MANHATTAN — Donna Gill, 59, of Harlem, has been offering her services as a poll worker throughout New York City since she was 18.
She was posted outside P.S. 63 in the East Village, on East 2nd Street between First Avenue and Avenue A, helping direct elderly and disabled voters as an Accessibility Clerk on Election Day.
"We help people with disabilities — we make sure that there’s a ramp, make sure that there’s a way for them to get in, make sure the signs are where they can see it,” she said.
Every election, poll workers are assigned to a polling place by the Board of Elections and their assigned station has nothing to do with what neighborhood the worker lives in.
Despite their diligent efforts to make sure polling sites run smoothly, many don’t vote in-person.
Brenda Anderson, a poll coordinator at the Drew-Hamilton Houses at 200 W. 143rd St, said she has been working as a poll worker at various sites throughout the city since 2008.
This year, however, she said she had to file an absentee ballot despite her voting place being a few blocks away at Esplanade Gardens.
As a coordinator she has to stay at the site to make sure any hiccups are quickly fixed.
Many poll workers begin their day very early and end a little after 9 p.m., when polls close, which makes it hard to leave.
“When I was an inspector I used to be able to vote,” Anderson said, because she moved from site to site.
Jean Goldsmith, a poll site coordinator at Esplanade Gardens in Central Harlem at 2569 Adam Clayton Powell Jr Blvd., said she lucked out because she lives at the housing complex.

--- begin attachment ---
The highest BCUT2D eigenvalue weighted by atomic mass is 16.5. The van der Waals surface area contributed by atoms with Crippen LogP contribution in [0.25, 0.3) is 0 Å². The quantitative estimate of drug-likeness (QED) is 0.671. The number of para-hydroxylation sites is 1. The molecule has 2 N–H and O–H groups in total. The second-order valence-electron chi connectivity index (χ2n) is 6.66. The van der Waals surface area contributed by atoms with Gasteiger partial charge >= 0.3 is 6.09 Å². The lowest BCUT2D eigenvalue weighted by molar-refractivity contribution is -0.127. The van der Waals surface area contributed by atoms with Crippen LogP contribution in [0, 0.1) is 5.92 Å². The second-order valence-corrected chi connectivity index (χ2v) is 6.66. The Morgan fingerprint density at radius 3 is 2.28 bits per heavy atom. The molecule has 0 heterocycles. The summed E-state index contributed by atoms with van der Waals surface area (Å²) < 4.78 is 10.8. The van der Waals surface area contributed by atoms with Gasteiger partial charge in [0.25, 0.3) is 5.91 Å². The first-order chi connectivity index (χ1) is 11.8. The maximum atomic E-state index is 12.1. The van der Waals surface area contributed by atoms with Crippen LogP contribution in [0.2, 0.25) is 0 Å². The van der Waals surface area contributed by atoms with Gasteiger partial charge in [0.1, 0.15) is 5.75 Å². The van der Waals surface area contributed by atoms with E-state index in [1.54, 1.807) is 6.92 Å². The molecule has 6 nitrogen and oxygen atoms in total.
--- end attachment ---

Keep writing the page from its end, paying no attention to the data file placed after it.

Gill’s day began at 4 a.m., when she awoke to make her way to a Board of Elections site in Chelsea to receive her post assignment. She arrived at P.S. 63 around 8 a.m. and will stay until after the polls close at 9 p.m.
She and her fellow accessibility clerks are also on hand to help anyone who may need assistance filling out their ballot — a job that is about more than just accessibility, she explained, but is an opportunity to make an impression on voters by making the democratic process easy and enjoyable.
"People need to know, they need to understand and they need assistance — not everyone speaks the language and not everyone understands the process,” she explained. "And you’re just here to help people. Part of why I do it is, I get to talk to everybody and say hi, and be nice, and smile, so that they’ll come back again."
She was also given an absentee ballot so that she could cast her vote within her district in Harlem while working all day in the East Village. She said the process was simple and had not been a hassle.
Gill was joined by Harlem resident Anthony Worrell, who said he first became a poll worker during the last election four years ago and hopes his presence makes a difference to voters.
“I hope I can help those who don’t understand the process of voting, and I hope we can make it more accessible,” he said.